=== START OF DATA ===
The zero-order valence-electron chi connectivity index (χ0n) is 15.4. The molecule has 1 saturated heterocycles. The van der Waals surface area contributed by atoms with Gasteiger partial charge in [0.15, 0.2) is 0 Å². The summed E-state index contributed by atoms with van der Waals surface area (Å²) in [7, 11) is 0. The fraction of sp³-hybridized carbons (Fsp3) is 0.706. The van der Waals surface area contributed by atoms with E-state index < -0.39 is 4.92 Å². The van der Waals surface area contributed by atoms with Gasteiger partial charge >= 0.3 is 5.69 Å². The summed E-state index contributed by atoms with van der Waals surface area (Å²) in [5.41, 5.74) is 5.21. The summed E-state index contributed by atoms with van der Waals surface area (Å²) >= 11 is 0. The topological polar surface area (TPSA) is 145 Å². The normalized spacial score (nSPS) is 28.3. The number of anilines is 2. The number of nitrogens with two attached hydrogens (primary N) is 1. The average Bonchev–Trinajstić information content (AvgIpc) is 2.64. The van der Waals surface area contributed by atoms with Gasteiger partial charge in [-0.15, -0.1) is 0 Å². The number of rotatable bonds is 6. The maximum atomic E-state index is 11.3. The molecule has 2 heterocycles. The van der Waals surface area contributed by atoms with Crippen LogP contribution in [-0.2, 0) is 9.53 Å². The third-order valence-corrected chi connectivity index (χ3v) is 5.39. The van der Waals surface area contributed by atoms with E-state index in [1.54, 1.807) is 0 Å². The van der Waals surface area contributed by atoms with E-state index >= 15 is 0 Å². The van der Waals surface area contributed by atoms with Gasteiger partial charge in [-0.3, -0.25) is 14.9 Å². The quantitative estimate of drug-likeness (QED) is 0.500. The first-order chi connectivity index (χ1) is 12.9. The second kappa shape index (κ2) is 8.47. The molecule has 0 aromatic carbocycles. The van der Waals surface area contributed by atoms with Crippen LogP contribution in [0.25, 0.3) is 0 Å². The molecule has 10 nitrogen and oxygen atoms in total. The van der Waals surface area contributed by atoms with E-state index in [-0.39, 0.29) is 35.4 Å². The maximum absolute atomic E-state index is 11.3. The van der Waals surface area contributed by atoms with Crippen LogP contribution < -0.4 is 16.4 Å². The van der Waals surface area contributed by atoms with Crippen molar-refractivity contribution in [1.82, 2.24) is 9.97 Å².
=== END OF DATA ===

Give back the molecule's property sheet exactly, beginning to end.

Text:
The zero-order valence-electron chi connectivity index (χ0n) is 15.4. The molecule has 1 saturated heterocycles. The van der Waals surface area contributed by atoms with Gasteiger partial charge in [0.15, 0.2) is 0 Å². The summed E-state index contributed by atoms with van der Waals surface area (Å²) in [7, 11) is 0. The fraction of sp³-hybridized carbons (Fsp3) is 0.706. The van der Waals surface area contributed by atoms with E-state index < -0.39 is 4.92 Å². The van der Waals surface area contributed by atoms with Gasteiger partial charge >= 0.3 is 5.69 Å². The summed E-state index contributed by atoms with van der Waals surface area (Å²) in [5.41, 5.74) is 5.21. The summed E-state index contributed by atoms with van der Waals surface area (Å²) >= 11 is 0. The topological polar surface area (TPSA) is 145 Å². The normalized spacial score (nSPS) is 28.3. The number of anilines is 2. The number of nitrogens with two attached hydrogens (primary N) is 1. The average Bonchev–Trinajstić information content (AvgIpc) is 2.64. The van der Waals surface area contributed by atoms with Gasteiger partial charge in [-0.15, -0.1) is 0 Å². The number of rotatable bonds is 6. The maximum atomic E-state index is 11.3. The molecule has 2 heterocycles. The van der Waals surface area contributed by atoms with Crippen LogP contribution in [-0.2, 0) is 9.53 Å². The third-order valence-corrected chi connectivity index (χ3v) is 5.39. The van der Waals surface area contributed by atoms with E-state index in [1.54, 1.807) is 0 Å². The van der Waals surface area contributed by atoms with E-state index >= 15 is 0 Å². The van der Waals surface area contributed by atoms with Gasteiger partial charge in [-0.3, -0.25) is 14.9 Å². The quantitative estimate of drug-likeness (QED) is 0.500. The first-order chi connectivity index (χ1) is 12.9. The second kappa shape index (κ2) is 8.47. The molecule has 0 aromatic carbocycles. The van der Waals surface area contributed by atoms with Crippen LogP contribution in [0.25, 0.3) is 0 Å². The molecule has 10 nitrogen and oxygen atoms in total. The van der Waals surface area contributed by atoms with E-state index in [-0.39, 0.29) is 35.4 Å². The maximum absolute atomic E-state index is 11.3. The van der Waals surface area contributed by atoms with Crippen LogP contribution < -0.4 is 16.4 Å². The van der Waals surface area contributed by atoms with Crippen molar-refractivity contribution in [1.82, 2.24) is 9.97 Å².